Wednesday, September 02, 2015 – Mequon, Wisconsin to Prophetstown, Illinois (180 miles)
Andy made crepes for breakfast. We loaded them up with raspberries. I mean we gorged ourselves with raspberries. We have so many. We picked eleven pounds yesterday.
We took our time getting Sao ready for the road while the boys were playing in the pool and running around outside. When I moved Sao forward in the driveway to get the car connected, the boys realized that we were preparing to leave. They were a little upset, but forgot about it when we did not actually pull out of the driveway. Cam wanted to help us connect the car. After some hugs and kisses we got on the road at 1017, earlier than expected.
It was an easy, pleasant drive. We headed southwest from Milwaukee on I-43 and then turned south on I-39 at Beloit. At Rockford, we moved over to US20 and followed the Rock River to Prophetstown. We stopped in the Illinois welcome center for lunch of leftover burger and bean casserole. Delicious.
We are spending the night in Prophetstown State Park, right on the Rock River. When we registered, Andy asked the campground host if there was a pull-through site so we would not have to disconnect the car to back into a site. The host, Carl, said there were not many people in the park and we could just pull across two or three sites, parallel to the road.
We had a pleasant chat with Carl, who has been campground host here for 20 years. He is 84 and also a Korean War veteran, although he was never in combat. He worked on supply lines. Andy told him that he earned his Korean War Veteran status serving in Germany.
There are only a few (two or three) other campsites occupied tonight. We headed out for our walk as soon as Sao was plugged in and the slides slid out. Here is Sao parked across two sites.
This is the view forward. There are woods on both sides of us.
As I was driving toward Prophetstown, I mused that it is a strange name for the town and wondered who the prophet was. As we were taking our walk around the park, we came upon this statue, carved from a tall tree stump.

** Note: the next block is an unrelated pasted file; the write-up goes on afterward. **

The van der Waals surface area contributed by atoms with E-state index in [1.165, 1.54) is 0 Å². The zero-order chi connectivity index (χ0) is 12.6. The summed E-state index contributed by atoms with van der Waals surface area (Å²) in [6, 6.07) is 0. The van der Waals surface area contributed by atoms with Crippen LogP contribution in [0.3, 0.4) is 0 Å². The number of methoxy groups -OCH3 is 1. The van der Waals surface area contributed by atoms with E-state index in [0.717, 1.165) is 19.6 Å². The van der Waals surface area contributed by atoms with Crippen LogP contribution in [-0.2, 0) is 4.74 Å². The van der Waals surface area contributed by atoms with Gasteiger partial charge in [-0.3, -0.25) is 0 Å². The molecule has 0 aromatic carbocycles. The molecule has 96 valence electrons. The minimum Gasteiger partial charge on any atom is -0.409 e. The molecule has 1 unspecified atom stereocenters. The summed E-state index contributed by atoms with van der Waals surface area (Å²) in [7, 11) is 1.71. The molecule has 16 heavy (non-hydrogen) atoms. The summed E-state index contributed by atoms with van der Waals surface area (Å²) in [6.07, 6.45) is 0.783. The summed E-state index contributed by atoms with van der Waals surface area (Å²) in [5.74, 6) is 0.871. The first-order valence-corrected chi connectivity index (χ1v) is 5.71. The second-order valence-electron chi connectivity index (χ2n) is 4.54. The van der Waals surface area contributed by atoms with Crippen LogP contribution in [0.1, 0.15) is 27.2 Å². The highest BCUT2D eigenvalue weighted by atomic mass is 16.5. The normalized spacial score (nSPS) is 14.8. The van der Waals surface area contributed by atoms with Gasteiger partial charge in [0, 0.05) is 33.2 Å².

Aha! I bet that is the prophet. I Googled it.
From Wikipedia, the free encyclopedia
Prophetstown was named for Wabokieshiek (White Cloud), the prophet who lived upon the land. Wabokieshiek served as an advisor to Black Hawk and took part in the Black Hawk War. Wabokieshiek and his followers, the Sauk Indians, resided where the current Prophetstown State Park (of Illinois) is now located. They left the land in 1832 as the Black Hawk War ended, when Wabokieshiek was taken captive by the United States. This area is now a state park, but at one time it held a community of 14 villages.
From Wikipedia, the free encyclopedia
This drawing of White Cloud was published in 1848.
Wabokieshiek (translated White Cloud, The Light or White Sky Light in English,though Waapakiishik in the Sauk language means “White Sky”) (c. 1794 – c. 1841) was an important Native American of the Ho-Chunk (Winnebago) and Sauktribes in 19th century Illinois, playing a key role in the Black Hawk War of 1832. Known as a medicine man and prophet, he is sometimes called the Winnebago Prophet.
Wabokieshiek was born as Poweshiek to a Sauk father and a Ho-Chunk mother in the vicinity of Prophetstown, Illinois, which is named after him. Like his father, he was considered a Sac chief, and was also very influential among the Ho-Chunk, and he was known for his promotion of a traditional way of life among the local tribes. However, his influence waned after he promised/prophesied to Sauk/Fox chief Black Hawk that the British and other tribes (such as the Ho-Chunk and Potawatomi) would aid him against the United States in what became the Black Hawk War, a prediction that proved false. At the end of the war, on August 27, 1832, Wabokieshiek was taken prisoner along with the remnant of Black Hawk’s band. The prisoners were sent to Washington D.C. (meeting with Andrew Jackson) and then to Fort Monroe, Virginia in April, 1833. On June 5, 1833, they were sent back West to be released; Wabokieshiek and his son were released at Prairie du Chien, Wisconsin. After this time, he lived quietly until he died circa 1841.
Now I am thinking about camping in a place that used to be Sauk villages. I wonder how many generations. Nothing is left of them here, There is no sign that they were ever here except a statue carved from a tree stump.
We walked along the riverbank. Downstream: